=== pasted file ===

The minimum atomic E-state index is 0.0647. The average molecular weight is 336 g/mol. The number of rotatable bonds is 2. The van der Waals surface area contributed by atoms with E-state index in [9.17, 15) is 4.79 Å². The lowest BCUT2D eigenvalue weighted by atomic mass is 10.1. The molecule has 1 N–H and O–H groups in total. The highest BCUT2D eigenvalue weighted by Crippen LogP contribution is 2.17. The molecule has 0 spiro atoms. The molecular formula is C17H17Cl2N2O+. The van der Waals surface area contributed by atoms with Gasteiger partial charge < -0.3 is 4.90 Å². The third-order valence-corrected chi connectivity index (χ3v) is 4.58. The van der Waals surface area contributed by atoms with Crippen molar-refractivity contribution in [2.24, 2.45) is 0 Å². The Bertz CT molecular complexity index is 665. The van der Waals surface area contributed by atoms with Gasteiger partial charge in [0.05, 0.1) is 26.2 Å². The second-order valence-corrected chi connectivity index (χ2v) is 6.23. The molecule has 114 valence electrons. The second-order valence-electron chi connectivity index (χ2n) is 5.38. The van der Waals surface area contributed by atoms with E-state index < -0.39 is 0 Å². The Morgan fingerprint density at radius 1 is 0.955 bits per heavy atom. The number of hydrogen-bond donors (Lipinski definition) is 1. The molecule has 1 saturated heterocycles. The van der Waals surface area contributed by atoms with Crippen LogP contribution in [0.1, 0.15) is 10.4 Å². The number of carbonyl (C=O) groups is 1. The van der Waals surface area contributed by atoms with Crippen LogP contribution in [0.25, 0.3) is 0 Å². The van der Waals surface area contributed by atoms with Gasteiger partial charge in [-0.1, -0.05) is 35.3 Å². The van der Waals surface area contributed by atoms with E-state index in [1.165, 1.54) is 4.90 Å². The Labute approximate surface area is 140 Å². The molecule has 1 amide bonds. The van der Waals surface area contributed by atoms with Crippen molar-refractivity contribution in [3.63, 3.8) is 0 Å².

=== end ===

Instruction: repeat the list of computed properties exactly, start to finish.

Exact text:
The minimum atomic E-state index is 0.0647. The average molecular weight is 336 g/mol. The number of rotatable bonds is 2. The van der Waals surface area contributed by atoms with E-state index in [9.17, 15) is 4.79 Å². The lowest BCUT2D eigenvalue weighted by atomic mass is 10.1. The molecule has 1 N–H and O–H groups in total. The highest BCUT2D eigenvalue weighted by Crippen LogP contribution is 2.17. The molecule has 0 spiro atoms. The molecular formula is C17H17Cl2N2O+. The van der Waals surface area contributed by atoms with Gasteiger partial charge < -0.3 is 4.90 Å². The third-order valence-corrected chi connectivity index (χ3v) is 4.58. The van der Waals surface area contributed by atoms with Crippen molar-refractivity contribution in [2.24, 2.45) is 0 Å². The Bertz CT molecular complexity index is 665. The van der Waals surface area contributed by atoms with Gasteiger partial charge in [0.05, 0.1) is 26.2 Å². The second-order valence-corrected chi connectivity index (χ2v) is 6.23. The molecule has 114 valence electrons. The second-order valence-electron chi connectivity index (χ2n) is 5.38. The van der Waals surface area contributed by atoms with E-state index < -0.39 is 0 Å². The Morgan fingerprint density at radius 1 is 0.955 bits per heavy atom. The number of hydrogen-bond donors (Lipinski definition) is 1. The molecule has 1 saturated heterocycles. The van der Waals surface area contributed by atoms with Crippen LogP contribution in [0.1, 0.15) is 10.4 Å². The number of carbonyl (C=O) groups is 1. The van der Waals surface area contributed by atoms with Crippen LogP contribution in [0.25, 0.3) is 0 Å². The van der Waals surface area contributed by atoms with Gasteiger partial charge in [-0.1, -0.05) is 35.3 Å². The van der Waals surface area contributed by atoms with E-state index in [1.165, 1.54) is 4.90 Å². The Labute approximate surface area is 140 Å². The molecule has 1 amide bonds. The van der Waals surface area contributed by atoms with Crippen molar-refractivity contribution in [3.63, 3.8) is 0 Å².